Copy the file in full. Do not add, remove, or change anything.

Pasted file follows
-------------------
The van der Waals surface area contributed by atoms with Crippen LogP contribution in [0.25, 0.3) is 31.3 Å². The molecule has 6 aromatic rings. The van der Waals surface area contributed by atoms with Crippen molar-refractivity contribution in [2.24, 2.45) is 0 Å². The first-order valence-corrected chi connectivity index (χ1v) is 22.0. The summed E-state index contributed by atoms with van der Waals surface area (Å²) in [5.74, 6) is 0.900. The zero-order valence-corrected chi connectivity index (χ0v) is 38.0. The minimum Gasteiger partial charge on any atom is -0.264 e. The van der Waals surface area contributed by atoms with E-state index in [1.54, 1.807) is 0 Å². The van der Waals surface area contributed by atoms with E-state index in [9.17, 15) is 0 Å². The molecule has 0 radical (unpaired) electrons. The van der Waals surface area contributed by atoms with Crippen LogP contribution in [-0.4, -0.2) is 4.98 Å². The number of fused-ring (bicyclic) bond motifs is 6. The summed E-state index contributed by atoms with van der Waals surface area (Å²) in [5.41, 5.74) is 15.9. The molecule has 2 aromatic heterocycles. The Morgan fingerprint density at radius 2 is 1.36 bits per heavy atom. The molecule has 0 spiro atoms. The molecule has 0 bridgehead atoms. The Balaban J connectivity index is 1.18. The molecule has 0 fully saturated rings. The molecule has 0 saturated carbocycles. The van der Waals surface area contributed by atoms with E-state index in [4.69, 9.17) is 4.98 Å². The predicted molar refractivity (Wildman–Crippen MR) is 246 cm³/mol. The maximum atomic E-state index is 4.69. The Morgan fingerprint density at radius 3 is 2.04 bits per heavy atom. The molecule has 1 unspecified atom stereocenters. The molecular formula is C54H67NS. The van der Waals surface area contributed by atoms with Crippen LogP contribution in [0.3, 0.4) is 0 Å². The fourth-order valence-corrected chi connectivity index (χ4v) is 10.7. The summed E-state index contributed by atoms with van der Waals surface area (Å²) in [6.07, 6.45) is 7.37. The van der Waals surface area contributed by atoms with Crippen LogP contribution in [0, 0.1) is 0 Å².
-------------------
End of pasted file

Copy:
The van der Waals surface area contributed by atoms with Crippen LogP contribution in [0.25, 0.3) is 31.3 Å². The molecule has 6 aromatic rings. The van der Waals surface area contributed by atoms with Crippen molar-refractivity contribution in [2.24, 2.45) is 0 Å². The first-order valence-corrected chi connectivity index (χ1v) is 22.0. The summed E-state index contributed by atoms with van der Waals surface area (Å²) in [5.74, 6) is 0.900. The zero-order valence-corrected chi connectivity index (χ0v) is 38.0. The minimum Gasteiger partial charge on any atom is -0.264 e. The van der Waals surface area contributed by atoms with E-state index in [1.54, 1.807) is 0 Å². The van der Waals surface area contributed by atoms with E-state index in [9.17, 15) is 0 Å². The molecule has 0 radical (unpaired) electrons. The van der Waals surface area contributed by atoms with Crippen LogP contribution in [-0.4, -0.2) is 4.98 Å². The number of fused-ring (bicyclic) bond motifs is 6. The summed E-state index contributed by atoms with van der Waals surface area (Å²) in [5.41, 5.74) is 15.9. The molecule has 2 aromatic heterocycles. The Morgan fingerprint density at radius 2 is 1.36 bits per heavy atom. The molecule has 0 spiro atoms. The molecule has 0 bridgehead atoms. The Balaban J connectivity index is 1.18. The molecule has 0 fully saturated rings. The molecule has 0 saturated carbocycles. The van der Waals surface area contributed by atoms with E-state index in [4.69, 9.17) is 4.98 Å². The predicted molar refractivity (Wildman–Crippen MR) is 246 cm³/mol. The maximum atomic E-state index is 4.69. The Morgan fingerprint density at radius 3 is 2.04 bits per heavy atom. The molecule has 1 unspecified atom stereocenters. The molecular formula is C54H67NS. The van der Waals surface area contributed by atoms with Crippen LogP contribution in [0.3, 0.4) is 0 Å². The fourth-order valence-corrected chi connectivity index (χ4v) is 10.7. The summed E-state index contributed by atoms with van der Waals surface area (Å²) in [6.07, 6.45) is 7.37. The van der Waals surface area contributed by atoms with Crippen LogP contribution in [0, 0.1) is 0 Å².